Little Sis‘ Bubur Cha-Cha, a Nonya coconut milk dessert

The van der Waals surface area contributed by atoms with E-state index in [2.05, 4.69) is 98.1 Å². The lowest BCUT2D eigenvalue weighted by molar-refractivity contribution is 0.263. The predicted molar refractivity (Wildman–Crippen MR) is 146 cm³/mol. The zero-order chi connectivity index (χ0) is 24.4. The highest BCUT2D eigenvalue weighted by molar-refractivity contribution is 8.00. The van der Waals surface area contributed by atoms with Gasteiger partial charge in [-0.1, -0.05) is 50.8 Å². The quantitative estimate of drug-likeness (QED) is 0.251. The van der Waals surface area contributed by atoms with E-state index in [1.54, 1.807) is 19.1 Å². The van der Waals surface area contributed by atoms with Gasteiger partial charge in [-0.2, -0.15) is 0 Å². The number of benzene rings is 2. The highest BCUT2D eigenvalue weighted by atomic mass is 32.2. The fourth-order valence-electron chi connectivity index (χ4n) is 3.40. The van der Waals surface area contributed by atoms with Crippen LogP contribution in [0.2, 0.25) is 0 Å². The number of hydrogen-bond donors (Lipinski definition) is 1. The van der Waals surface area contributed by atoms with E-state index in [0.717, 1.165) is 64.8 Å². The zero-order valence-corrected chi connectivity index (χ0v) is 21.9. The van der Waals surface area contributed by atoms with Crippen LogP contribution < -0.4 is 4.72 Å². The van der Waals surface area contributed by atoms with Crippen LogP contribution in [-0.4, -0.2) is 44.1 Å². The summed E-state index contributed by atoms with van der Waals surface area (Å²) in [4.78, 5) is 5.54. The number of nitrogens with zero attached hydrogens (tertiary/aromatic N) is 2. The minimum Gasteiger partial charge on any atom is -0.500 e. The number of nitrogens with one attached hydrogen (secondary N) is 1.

Since I am on the topic of wanton vandalism, how can I not mention the wanton attack on America’s democracy this week? The bastion of democracy itself was under threat. Suppressed people in other nations used to look to America as their saviour of their democratic rights. That is a farce, America is not the hero for democracy anymore. The U.S. Capitol, the house where their Congress meets, was stormed by Trump supporters who were eager to overturn the peoples’ votes. It was another display of the dangers of what a strong belief system can unintentionally deliver. The journey of how democracy can lead to autocracy through the unyielding pursuit of democratic rights to personal freedoms. It is this great roar of the masses who violently demand their right to choose their leader that may in the end topple a democracy. Those rednecks believe their leader’s claims that they were robbed from a rigged election, despite the 50-plus lawsuits being thrown out by the courts due to absence of evidence and in some cases, due to the admissions by Trump’s own legal teams that there were no legal and factual basis to support their claims. They blindly placed their faith on an unworthy and contemptible bloke who only cares about himself. Blind faith has dire consequences when placed on the wrong person or deity. The FBI has posted rewards for the arrest and successful prosecution of the rioters and thugs. So far, the leader of the mob has avoided arrest. I am bemused that the FBI has not recognised Trump was the culprit who incited the mob. “Be there, will be wild!” he said two weeks ago. He told them they cannot take back their country with weakness. His personal lawyer addressed the rioters and told them to “have trial by combat.” One observation that won’t go away is why was the Capitol protected by so few cops? Everyone knew there would be a mass protest that day. White supremacists from all over the country in their tens of thousands at a street protest that their leader had urged them to be wild will not be there holding candles, right? The stark contrast vetted out by police against peaceful (Black) protesters during the Black Lives Matter demonstrations show how the rules of law and order apply differently if you were not white. Awful, a wanton suppression of their own people. A wanton attempt to steal the election by him, not from him. Under threat of being brought to justice for his major role in inciting the mob, Trump has finally agreed to a smooth, orderly and seamless transition of power. Many think he has conceded. But, his faithful mob thinks otherwise. They read between the lines and breathe a sigh of universal relief that their messiah has not conceded he lost. He has only agreed to a smooth transition of power (maybe, he meant in his second term). After all, didn’t he promise them “our incredible journey is only just beginning”? They want to believe him so badly they wantonly disregard the truth. Urghhlings. Yeah, Biden won. Hopefully, America too.